The Beam does not support Dolby Digital Plus (DD+) and only supports PCM (poor quality) .

 


ARC and Optical cannot physically support DD+ and can only support 2 channels of PCM. As an ARC and Optical only product, it's not even an option for them to support it.

Also,another tip. PCM is uncompressed audio. It is the farthest you can get from poor quality. . It is 1,411 Kbps PER CHANNEL at CD quality, which is lower than Disc based LPCM streams. Dolby Digital is compressed and lossy at 640 Kbps FOR ALL 6 CHANNELS COMBINED. Just a tiny difference...lol

5.1 channels of uncompressed audio would be 8.466 Kpbs aka 8.5 Mbps. More channels, do the math. Thus the advent of Tru-HD and DTS Master Audio...aka Lossless codecs. The quality of uncompressed audio without the huge bitrates.

The issue is that ARC and Optical do not have the capability to handle the large bitrates. The bandwidth limitations of ARC and optical allow for only 2 channels of PCM and the DDP, Dolby True HD, DTS-MA data rates also exceeds the bandwidth limitations as well. ARC and Optical output is the exact same digital stream (SPDIF) simply going out whichever of the two outputs you tell it to.

The fact is here, 99% of Sonos customers could not tell the difference between Dolby Digital and Dolby Digital Plus. Especially through a Beam alone. The drivers are too small and the electronics too low end to make it possible. You'd need to be at a significantly higher price tag and quality level of hardware before it would be tangible to the average Sonos consumer.

Matter of fact, you can go full 5.1 Sonos and still it would go unnoticed. An simple enthusiast would notice DTS vs Dolby Digital LONG before they would notice DDP vs DD. DTS is a significantly better performing decoder than Dolby, and has been for many years. However, Dolby has done a fantastic job of marketing the brand, especially Atmos. With Blu ray's going the way of the cassette (you see Samsung announced they are no longer making Bluray players..at all anymore.), and DTS being the dominant player in that space...they have reason for concern looking forward.

Nonetheless That's a big part of the reason why you don't have DDP. You wont hear it. The other part of that is that in order to offer DDP, they would have to pay a higher royalty to Dolby per unit sold.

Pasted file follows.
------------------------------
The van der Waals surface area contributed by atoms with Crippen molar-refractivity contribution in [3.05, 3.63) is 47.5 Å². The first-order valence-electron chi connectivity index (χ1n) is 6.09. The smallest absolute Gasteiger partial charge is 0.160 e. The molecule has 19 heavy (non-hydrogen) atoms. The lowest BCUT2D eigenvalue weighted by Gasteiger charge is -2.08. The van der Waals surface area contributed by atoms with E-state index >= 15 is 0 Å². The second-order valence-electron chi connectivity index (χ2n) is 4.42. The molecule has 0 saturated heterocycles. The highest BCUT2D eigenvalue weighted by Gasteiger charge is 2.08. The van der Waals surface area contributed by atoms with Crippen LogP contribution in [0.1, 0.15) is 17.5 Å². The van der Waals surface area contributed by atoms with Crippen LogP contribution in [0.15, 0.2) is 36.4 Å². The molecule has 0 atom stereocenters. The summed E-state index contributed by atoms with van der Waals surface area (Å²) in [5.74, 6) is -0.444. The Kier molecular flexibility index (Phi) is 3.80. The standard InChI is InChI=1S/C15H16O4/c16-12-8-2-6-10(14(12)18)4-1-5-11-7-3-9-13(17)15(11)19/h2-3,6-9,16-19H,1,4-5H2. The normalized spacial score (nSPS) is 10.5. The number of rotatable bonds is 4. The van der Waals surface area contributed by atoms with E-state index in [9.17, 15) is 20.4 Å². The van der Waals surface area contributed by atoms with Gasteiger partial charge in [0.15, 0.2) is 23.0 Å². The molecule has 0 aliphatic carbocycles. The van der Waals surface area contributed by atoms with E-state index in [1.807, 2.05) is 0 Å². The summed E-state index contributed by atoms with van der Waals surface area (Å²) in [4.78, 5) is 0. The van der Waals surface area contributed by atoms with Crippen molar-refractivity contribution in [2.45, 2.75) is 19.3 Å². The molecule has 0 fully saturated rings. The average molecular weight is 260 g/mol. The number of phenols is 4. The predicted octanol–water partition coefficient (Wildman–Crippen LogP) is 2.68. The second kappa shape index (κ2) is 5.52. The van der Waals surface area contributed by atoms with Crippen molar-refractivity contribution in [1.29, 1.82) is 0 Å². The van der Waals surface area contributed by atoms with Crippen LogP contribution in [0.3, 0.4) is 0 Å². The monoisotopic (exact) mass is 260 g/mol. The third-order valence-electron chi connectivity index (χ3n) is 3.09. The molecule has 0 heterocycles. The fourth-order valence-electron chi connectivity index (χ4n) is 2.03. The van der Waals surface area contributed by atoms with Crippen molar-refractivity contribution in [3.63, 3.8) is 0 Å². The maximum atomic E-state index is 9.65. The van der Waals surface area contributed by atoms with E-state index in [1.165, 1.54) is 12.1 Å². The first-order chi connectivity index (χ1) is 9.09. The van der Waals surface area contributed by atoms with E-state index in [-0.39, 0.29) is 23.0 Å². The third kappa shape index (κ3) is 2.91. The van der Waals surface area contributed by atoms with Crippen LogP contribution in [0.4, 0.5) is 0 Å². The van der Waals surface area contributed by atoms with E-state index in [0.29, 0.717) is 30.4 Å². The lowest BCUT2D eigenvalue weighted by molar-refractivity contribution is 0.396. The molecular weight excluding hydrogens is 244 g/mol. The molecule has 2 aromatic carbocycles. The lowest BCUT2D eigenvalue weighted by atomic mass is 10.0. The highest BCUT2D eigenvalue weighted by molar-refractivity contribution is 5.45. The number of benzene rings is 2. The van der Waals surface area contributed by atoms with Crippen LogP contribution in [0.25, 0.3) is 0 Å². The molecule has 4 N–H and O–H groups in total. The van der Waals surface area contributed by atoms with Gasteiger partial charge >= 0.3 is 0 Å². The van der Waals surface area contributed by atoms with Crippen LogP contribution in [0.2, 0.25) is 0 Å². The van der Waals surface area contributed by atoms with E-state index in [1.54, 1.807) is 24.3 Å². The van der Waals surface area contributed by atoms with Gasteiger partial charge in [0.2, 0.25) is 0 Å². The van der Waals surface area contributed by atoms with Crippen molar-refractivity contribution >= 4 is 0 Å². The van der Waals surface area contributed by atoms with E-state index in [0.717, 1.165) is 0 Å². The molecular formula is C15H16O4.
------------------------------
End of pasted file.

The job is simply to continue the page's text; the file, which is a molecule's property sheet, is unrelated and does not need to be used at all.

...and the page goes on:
If you wont hear it, why the hell would they pay it? It's giving away money and they are a public company now.

It's just business folks.

 

I have tested encoding my blurays with both AC3 and E-AC3 (DD+) audio tracks and notice a big difference when playing through my LG Oled to Beam even though the DD+ track is obviously being down-mixed. Do you know how/why this is possible? 
Also, how does AAC 5.1 come into the mix? Compared to the DD5.1 sound, I find that AAC5.1 is much more immersive but gives a slightly muffled sound (less clarity). I’m just trying to work out what is the best format to encode my blurays for a 5.1 sonos system. Any help greatly appreciated

Userlevel 4
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Not so puzzling to me. Simple cost. Why add $10 of electronics that 99% of users won’t ever use? Better to meet a price point to sell the TV.

Smart TV’s are swamped with useless features. Just seems odd that Samsung and Sony are fine with implementing this on their Blu-ray players and gaming consoles but leave them out on their TVs which they try to (at least Samsung) brand as smart hubs for the home. 
 

But my general expectation/concern is that this feature will soon disappear from Blu-ray players, gaming consoles, Apple TV’s etc. because it is mainly serving to support an ancient file format that almost all manufactures of amps and soundbars have abandoned years ago.
 

Once that happens and every streaming service and Blu-ray will have moved on from DD 5.1 to DD+, DTS, Atmos or what else is coming, Sonos will be nothing but stereo. 

Userlevel 3
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Sorry if I’m necroing this thread a bit but I thought it was important to leave this here in case anyone else is finding this thread.

PCM is not the audio equivalent of standard definition. All audio, in master form, is PCM and high-end audio converters create PCM for recording and editing suites.

PCM is the highest quality audio you can receive and all Dolby Standards relevant to this discussion are simply an attempt to reduce file sizes. Even Dolby TrueHD is simply lossless compression applied to PCM audio.

When your devices decode Dolby Digital, Dolby Digital+, or Dolby TrueHD streams they decode them into PCM for playback.

Userlevel 7
Badge +26
I may be mis-reading what you're asking. That TV looks to fully support Dolby Digital Plus and Dolby Digital 5.1, and as you said, if you start with Dolby Digital, that's an option to go to the Beam.